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Paul's Letters - When And Where Written

There is little firm internal evidence to help us to determine when and where the apostle wrote this letter. At some point disturbing news reached him that many linked with the churches in Galatia were being led astray by teachers who had come from Jerusalem. It may be that the letter was written during his long stay at Ephesus (Acts 19:8-10). The apostle reminds the Galatians of his infirmity of the flesh, and despite this, how they received him as an angel of God. Indeed, they would have plucked out their own eyes, and given them to him (4:13-15).

The news regarding the defections in Galatia is most likely to have reached the apostle at Ephesus, shortly after his second visit to Galatia. There are certain points of similarity between this letter and the one written to the Romans, and some commentators are of the view that both letters were written from Corinth and about the same time. The fundamental truth of justification by faith, and not by the works of the law, is emphasized in both letters. On a personal note, the apostle drew attention of the Galatians to the large letters, or size of the characters, in which he wrote with his own hand (6:11).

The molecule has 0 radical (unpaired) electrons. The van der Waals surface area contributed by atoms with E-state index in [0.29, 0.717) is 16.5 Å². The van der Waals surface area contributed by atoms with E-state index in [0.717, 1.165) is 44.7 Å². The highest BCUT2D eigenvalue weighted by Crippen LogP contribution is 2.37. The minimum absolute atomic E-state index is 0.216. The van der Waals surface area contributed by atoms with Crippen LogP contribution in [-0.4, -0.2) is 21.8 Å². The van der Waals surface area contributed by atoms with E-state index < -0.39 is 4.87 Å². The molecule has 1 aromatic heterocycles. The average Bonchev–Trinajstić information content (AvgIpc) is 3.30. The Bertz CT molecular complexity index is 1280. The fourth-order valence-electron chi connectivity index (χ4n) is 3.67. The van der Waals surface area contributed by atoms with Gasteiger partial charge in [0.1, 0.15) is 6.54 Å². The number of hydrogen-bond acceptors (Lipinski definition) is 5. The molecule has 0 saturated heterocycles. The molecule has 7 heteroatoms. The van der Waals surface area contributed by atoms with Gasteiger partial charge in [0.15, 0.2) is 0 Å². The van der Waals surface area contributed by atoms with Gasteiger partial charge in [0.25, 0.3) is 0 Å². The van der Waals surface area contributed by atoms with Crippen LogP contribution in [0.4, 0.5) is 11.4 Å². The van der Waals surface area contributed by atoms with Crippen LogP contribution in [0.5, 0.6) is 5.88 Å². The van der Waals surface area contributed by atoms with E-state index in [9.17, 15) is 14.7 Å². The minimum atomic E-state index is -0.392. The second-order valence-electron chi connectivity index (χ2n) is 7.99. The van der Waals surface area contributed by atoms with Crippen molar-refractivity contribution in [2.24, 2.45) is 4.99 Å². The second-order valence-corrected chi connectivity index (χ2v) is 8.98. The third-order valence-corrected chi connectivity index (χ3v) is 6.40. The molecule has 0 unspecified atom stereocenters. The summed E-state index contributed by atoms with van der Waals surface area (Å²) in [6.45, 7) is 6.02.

As a postscript to this letter, the apostle adds the poignant note, "From henceforth let no man trouble me: for I bear branded on my body the marks of Jesus" (6:17). He refers to the scars of the wounds made upon the body of a slave by the branding-iron, by which he was marked as belonging to his Master. This is one of the few instances when the apostle uses the title Jesus. Paul bore in his body the scars of the wounds suffered for the sake of Jesus, and these marks testified to whom he belonged.